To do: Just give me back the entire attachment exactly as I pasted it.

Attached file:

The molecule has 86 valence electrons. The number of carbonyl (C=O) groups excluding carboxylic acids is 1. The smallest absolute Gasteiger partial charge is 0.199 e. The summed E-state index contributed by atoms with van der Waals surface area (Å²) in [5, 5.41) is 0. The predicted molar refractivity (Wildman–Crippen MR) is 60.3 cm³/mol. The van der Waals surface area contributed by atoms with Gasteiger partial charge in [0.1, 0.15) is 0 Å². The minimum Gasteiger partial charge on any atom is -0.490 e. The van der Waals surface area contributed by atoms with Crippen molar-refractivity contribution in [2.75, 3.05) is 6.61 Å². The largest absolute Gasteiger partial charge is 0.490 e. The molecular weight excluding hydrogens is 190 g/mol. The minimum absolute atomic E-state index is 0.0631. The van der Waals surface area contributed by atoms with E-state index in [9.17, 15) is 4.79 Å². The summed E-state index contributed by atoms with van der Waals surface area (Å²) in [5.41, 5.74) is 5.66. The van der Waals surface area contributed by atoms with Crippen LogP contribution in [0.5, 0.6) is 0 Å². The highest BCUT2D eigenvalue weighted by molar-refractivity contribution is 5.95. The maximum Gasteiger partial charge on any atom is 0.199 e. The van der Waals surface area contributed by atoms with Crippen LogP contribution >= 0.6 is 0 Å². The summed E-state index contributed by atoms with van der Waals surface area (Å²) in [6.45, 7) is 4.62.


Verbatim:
The molecule has 86 valence electrons. The number of carbonyl (C=O) groups excluding carboxylic acids is 1. The smallest absolute Gasteiger partial charge is 0.199 e. The summed E-state index contributed by atoms with van der Waals surface area (Å²) in [5, 5.41) is 0. The predicted molar refractivity (Wildman–Crippen MR) is 60.3 cm³/mol. The van der Waals surface area contributed by atoms with Gasteiger partial charge in [0.1, 0.15) is 0 Å². The minimum Gasteiger partial charge on any atom is -0.490 e. The van der Waals surface area contributed by atoms with Crippen molar-refractivity contribution in [2.75, 3.05) is 6.61 Å². The largest absolute Gasteiger partial charge is 0.490 e. The molecular weight excluding hydrogens is 190 g/mol. The minimum absolute atomic E-state index is 0.0631. The van der Waals surface area contributed by atoms with E-state index in [9.17, 15) is 4.79 Å². The summed E-state index contributed by atoms with van der Waals surface area (Å²) in [5.41, 5.74) is 5.66. The van der Waals surface area contributed by atoms with Crippen LogP contribution in [0.5, 0.6) is 0 Å². The highest BCUT2D eigenvalue weighted by molar-refractivity contribution is 5.95. The maximum Gasteiger partial charge on any atom is 0.199 e. The van der Waals surface area contributed by atoms with Crippen LogP contribution >= 0.6 is 0 Å². The summed E-state index contributed by atoms with van der Waals surface area (Å²) in [6.45, 7) is 4.62.